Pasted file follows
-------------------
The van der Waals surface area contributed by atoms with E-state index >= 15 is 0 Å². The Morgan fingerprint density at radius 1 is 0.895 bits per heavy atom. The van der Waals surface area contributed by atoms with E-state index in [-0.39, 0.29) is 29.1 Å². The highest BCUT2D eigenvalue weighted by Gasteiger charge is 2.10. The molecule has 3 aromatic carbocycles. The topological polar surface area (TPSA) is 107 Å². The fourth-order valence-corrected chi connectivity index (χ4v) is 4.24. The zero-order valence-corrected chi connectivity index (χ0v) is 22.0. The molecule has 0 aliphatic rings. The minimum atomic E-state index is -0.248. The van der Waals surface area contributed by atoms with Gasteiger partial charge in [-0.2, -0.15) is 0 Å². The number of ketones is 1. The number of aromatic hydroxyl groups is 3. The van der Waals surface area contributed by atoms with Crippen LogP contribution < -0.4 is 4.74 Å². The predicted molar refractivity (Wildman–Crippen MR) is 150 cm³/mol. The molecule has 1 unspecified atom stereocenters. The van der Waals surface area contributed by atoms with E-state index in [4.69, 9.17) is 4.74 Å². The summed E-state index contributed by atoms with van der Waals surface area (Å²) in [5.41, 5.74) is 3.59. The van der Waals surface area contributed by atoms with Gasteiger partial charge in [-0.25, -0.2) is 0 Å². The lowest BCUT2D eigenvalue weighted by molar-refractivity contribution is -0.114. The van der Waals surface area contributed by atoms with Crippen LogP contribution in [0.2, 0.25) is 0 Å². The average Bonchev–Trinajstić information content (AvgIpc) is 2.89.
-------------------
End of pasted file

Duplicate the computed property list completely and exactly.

The van der Waals surface area contributed by atoms with E-state index >= 15 is 0 Å². The Morgan fingerprint density at radius 1 is 0.895 bits per heavy atom. The van der Waals surface area contributed by atoms with E-state index in [-0.39, 0.29) is 29.1 Å². The highest BCUT2D eigenvalue weighted by Gasteiger charge is 2.10. The molecule has 3 aromatic carbocycles. The topological polar surface area (TPSA) is 107 Å². The fourth-order valence-corrected chi connectivity index (χ4v) is 4.24. The zero-order valence-corrected chi connectivity index (χ0v) is 22.0. The molecule has 0 aliphatic rings. The minimum atomic E-state index is -0.248. The van der Waals surface area contributed by atoms with Gasteiger partial charge in [-0.2, -0.15) is 0 Å². The number of ketones is 1. The number of aromatic hydroxyl groups is 3. The van der Waals surface area contributed by atoms with Crippen LogP contribution < -0.4 is 4.74 Å². The predicted molar refractivity (Wildman–Crippen MR) is 150 cm³/mol. The molecule has 1 unspecified atom stereocenters. The van der Waals surface area contributed by atoms with E-state index in [4.69, 9.17) is 4.74 Å². The summed E-state index contributed by atoms with van der Waals surface area (Å²) in [5.41, 5.74) is 3.59. The van der Waals surface area contributed by atoms with Gasteiger partial charge in [-0.25, -0.2) is 0 Å². The lowest BCUT2D eigenvalue weighted by molar-refractivity contribution is -0.114. The van der Waals surface area contributed by atoms with Crippen LogP contribution in [0.2, 0.25) is 0 Å². The average Bonchev–Trinajstić information content (AvgIpc) is 2.89.